At present, fisheries are characterised by small stocks, excess capacity and low profitability. It is possible, however, to achieve a sustainable fishery through a policy that departs from economic behaviour. This is attained by providing incentives that cause the fishermen’s economic decisions to work in favour of a sustainable development
Managing fisheries with individual quotas implies that each fisherman gets the right to a share of the Swedish catch quota or effort quota. These quotas can then be traded among the fishermen. Quota trading will lead to a reduction of excess capacity if some of the fishermen decide to sell out in order to leave the fishery. In this case, they will get an economic compensation for leaving the overcapitalised fishery. Individual quotas will also provide an incentive for stock enhancing measures since large stocks will increase the value of the quota.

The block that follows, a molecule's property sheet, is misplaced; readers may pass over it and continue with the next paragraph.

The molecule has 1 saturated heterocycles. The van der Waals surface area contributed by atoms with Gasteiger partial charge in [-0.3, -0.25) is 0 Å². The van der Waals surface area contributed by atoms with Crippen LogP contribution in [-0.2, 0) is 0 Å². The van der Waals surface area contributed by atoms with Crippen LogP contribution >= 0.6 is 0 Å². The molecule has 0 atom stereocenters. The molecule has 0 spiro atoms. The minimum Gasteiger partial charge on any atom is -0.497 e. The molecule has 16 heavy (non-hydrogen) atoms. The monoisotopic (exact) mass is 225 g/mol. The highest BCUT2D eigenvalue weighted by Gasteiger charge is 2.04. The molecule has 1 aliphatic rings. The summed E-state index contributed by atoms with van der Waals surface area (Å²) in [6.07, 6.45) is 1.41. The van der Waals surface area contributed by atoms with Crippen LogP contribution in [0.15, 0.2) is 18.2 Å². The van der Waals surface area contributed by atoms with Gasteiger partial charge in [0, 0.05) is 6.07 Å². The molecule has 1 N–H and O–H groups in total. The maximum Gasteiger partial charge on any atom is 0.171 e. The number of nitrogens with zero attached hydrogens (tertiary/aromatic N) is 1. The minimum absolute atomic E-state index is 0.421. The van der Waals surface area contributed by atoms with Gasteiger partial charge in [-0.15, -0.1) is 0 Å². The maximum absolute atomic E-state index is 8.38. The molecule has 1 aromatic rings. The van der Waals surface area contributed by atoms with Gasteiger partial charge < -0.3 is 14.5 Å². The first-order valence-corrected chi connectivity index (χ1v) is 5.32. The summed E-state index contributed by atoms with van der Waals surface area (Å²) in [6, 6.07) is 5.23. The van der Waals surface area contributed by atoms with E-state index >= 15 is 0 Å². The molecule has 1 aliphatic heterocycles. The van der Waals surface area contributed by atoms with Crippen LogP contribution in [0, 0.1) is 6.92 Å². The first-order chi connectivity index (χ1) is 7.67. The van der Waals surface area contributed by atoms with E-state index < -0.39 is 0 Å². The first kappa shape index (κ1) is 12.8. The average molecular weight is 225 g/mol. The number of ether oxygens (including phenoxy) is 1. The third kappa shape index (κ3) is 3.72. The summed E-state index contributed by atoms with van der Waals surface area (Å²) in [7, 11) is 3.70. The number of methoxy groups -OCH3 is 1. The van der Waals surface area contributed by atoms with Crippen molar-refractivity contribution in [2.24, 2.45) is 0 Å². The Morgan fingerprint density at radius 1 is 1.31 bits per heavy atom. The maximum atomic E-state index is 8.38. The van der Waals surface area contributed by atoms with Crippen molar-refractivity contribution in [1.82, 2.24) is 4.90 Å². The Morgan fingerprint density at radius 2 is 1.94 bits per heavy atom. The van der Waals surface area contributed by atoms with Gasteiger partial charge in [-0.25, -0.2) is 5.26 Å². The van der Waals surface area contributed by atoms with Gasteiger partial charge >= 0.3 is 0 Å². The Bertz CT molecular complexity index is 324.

The report draws on experiences from countries where individual quotas are used as a part of fisheries management. The most evident effect of individual quotas is an adjustment of the fishing capacity to the biological limitations, which implies a reduction of the fleet for a fishery with excess capacity. Quota trading may cause a concentration of quota holdings to a limited number of market participants. If this is not in line with other policy goals, it is possible to restrict part of the trade in order to achieve those goals. Individual quotas do not solve all management problems in fisheries, but for many issues they cause the economic incentives to be in line with society’s interests.